Despite this, when the game shipped the response – while surely being more tepid than anyone but Flagship expected – wasn’t exactly damning. Schaefer can’t remember the exact number, but initial subscriber numbers – for a game with a free multiplayer component, remember – were apparently somewhere in the order of 25,000. Certain more enthusiastic outlets described the game as ‘refreshing’ (PC Gamer), as possessing ‘strong core gameplay’ (Game Informer), and ‘addictive and highly playable’ (Play). And given the slow-burn nature of most successful MMO releases, there was nothing to suggest Flagship’s continued support and extension of the product/service for subscribers wouldn’t result in a hit, especially given the more-than-satisfying realtime combat.
The game ended up selling just shy of a million copies – more than respectable for a first-time developer, but not nearly enough to recoup its development costs. “It did OK,” Schaefer judges. “But we really needed that last six months of polish, which is what Diablo had. It’s becoming rare in this industry, because everyone’s in a hurry to recoup investments.”
The game was patched in January 2008 to add a Stonehenge hub are and new missions, but the demise of Flagship saw Hellgate servers facing shutdown after January 2009.
In hindsight, Schaefer believes the process could’ve been smoother had Flagship done away with the free online component. “We had a pretty jumbled and confusing economic model,” he says. “Having singleplayer, multiplayer that’s free, and premium multiplayer content for subscriptions – it’s just too much. And every group felt like the other group was getting the better deal. Looking back, I think we would have done away with the free service. Because what we really wanted to do – and what we never got a chance to do – was to build the universe. One of our regrets with the Diablo series was that it was kind of ‘fire and forget’. We did one expansion, but that was it. We missed out on an opportunity to grow the game, and grow the universe as much as we wanted. So with Hellgate, we didn’t want to do that. We wanted it to be something we’d grow over time. For instance, we wanted to leave London and visit major cities throughout the world.”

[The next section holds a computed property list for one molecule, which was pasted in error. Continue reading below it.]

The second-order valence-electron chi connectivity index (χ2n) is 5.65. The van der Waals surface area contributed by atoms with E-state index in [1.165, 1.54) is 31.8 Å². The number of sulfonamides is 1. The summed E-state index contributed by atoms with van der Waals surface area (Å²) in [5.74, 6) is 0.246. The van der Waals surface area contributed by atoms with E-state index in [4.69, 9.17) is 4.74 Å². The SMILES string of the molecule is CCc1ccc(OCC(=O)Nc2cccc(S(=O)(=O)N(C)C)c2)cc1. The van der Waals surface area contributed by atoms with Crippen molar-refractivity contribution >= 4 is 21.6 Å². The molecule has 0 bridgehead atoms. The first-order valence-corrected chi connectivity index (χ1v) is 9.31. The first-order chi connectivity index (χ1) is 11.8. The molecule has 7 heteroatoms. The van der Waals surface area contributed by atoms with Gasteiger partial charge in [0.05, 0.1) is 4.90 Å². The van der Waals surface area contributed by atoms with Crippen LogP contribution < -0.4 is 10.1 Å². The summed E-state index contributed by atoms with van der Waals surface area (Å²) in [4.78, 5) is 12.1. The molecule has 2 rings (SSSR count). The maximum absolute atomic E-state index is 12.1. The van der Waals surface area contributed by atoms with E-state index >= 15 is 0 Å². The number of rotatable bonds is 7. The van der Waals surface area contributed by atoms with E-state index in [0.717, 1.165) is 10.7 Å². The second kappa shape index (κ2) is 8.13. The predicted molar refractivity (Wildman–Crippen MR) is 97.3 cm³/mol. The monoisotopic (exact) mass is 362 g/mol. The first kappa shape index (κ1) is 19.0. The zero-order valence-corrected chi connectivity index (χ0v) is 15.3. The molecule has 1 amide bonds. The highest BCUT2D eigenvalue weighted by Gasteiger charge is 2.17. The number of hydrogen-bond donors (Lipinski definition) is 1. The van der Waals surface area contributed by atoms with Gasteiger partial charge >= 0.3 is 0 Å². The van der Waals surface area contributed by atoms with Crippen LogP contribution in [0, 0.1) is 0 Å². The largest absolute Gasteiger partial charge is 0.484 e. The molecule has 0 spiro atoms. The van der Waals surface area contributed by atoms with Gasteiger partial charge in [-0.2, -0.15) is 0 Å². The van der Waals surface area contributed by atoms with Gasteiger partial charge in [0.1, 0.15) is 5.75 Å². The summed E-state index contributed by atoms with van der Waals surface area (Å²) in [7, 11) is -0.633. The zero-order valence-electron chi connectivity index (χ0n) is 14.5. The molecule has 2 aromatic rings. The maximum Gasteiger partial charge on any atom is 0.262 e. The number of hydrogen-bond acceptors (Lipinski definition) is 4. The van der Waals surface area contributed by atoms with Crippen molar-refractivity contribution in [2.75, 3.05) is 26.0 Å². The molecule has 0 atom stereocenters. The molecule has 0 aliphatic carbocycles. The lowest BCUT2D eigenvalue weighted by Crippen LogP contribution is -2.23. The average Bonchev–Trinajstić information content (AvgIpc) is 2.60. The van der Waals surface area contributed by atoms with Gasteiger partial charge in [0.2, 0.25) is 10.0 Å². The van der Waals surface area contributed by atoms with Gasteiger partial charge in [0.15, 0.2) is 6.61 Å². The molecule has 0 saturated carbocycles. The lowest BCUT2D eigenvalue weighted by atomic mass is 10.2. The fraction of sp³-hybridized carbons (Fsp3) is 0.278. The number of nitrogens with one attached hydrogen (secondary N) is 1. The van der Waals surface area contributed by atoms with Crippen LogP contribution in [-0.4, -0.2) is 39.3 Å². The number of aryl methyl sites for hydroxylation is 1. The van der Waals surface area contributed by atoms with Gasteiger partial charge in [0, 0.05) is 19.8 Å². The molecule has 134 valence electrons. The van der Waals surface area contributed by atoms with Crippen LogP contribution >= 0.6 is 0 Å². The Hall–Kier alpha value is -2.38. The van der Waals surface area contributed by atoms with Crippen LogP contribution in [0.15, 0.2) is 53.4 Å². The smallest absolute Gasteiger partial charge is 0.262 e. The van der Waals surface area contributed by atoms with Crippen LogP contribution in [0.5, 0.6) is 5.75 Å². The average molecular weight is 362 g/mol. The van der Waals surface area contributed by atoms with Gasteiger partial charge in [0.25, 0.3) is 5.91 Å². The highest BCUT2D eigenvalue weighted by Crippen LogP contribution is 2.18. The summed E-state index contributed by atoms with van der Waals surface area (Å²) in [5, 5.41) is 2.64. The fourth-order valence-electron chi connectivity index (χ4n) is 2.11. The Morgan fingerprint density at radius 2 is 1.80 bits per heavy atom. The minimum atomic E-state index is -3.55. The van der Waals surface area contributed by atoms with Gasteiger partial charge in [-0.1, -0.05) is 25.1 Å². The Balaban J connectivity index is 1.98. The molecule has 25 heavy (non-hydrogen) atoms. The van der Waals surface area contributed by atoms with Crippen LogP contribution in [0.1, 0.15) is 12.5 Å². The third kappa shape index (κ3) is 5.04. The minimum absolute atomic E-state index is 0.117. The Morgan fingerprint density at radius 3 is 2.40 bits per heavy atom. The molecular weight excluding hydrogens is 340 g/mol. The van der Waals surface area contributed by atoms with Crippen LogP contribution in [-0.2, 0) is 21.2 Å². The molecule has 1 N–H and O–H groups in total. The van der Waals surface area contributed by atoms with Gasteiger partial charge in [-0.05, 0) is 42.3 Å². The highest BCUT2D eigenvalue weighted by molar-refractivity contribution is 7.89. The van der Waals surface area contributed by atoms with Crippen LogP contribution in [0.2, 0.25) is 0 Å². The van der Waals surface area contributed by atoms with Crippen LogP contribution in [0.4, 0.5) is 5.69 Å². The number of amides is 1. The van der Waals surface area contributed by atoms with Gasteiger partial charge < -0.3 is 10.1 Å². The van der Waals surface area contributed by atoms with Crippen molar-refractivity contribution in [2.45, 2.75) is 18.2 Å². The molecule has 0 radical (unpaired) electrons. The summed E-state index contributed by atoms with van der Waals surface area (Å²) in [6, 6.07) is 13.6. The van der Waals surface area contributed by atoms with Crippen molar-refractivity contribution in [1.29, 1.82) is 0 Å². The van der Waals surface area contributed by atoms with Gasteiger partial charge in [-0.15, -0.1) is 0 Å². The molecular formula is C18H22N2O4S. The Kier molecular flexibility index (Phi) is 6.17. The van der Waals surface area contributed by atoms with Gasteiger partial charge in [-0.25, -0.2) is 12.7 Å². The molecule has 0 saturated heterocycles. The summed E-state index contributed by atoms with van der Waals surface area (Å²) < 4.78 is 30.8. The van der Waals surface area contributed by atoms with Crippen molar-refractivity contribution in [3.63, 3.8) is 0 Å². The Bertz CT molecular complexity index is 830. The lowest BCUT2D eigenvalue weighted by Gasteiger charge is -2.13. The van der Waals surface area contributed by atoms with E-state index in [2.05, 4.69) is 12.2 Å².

It was during the development of Mythos – originally a Hellgate network-test project, but which evolved into Flagship’s second game – that Schaefer realised that wasn’t going to happen. It was just over six months since Hellgate’s turbid release, and the team was still recouping development and publishing costs. “It wasn’t apparent that it was going to collapse until the very end,” he admits. “We knew there was trouble coming. There was a lot of money that has to go into creating ongoing content, and as a developer, we had contracts – publisher-developer contracts – which basically meant we had to recoup all our investments before we started making any money. And so, we were busy recouping money and not making any. We had a pretty big burn rate, and we knew there was a negative cashflow for a while. But we were doing everything in our power to write deals, get studio investments, and do everything to keep us open and get us over that bump. But we just didn’t quite make it in time – not for lack of trying, though!”
Flagship had been attracting unpleasant rumours for some time, but in August 2008 the company officially closed its doors. Hellgate’s concept artist, Jason Felix, remembers: “Someone from upper management had a brief talk with some of us, saying: ‘Just hear what they have to say, but everything will be fine’. It was weird because at that moment, it was a statement of reassurance – but yet it forecast a negative feeling. I expected the following day that perhaps half the company would be laid off, but to have the entire staff unemployed was shocking.”
The Flagship founders didn’t have much trouble finding new employment – Roper went to Cryptic, Brevik to Turbine, and the brothers Schaefer formed Runic Games in Flagship’s ashes – but it was nevertheless a dismal end to a fraught but fascinating project. As most (including Schaefer) have judged, Hellgate: London was simply a case of trying to do too much with not enough, but can you really blame them? Coming from Blizzard, the development land of milk and honey, to a new studio and limited funds was always going to be a shock, and it’s commendable that they tried to create something unique. Flagship has been punished for its ambition in accordance with history. You have to hope that future games from the fractured team will lead them to the glory some of them once knew, and they all deserve.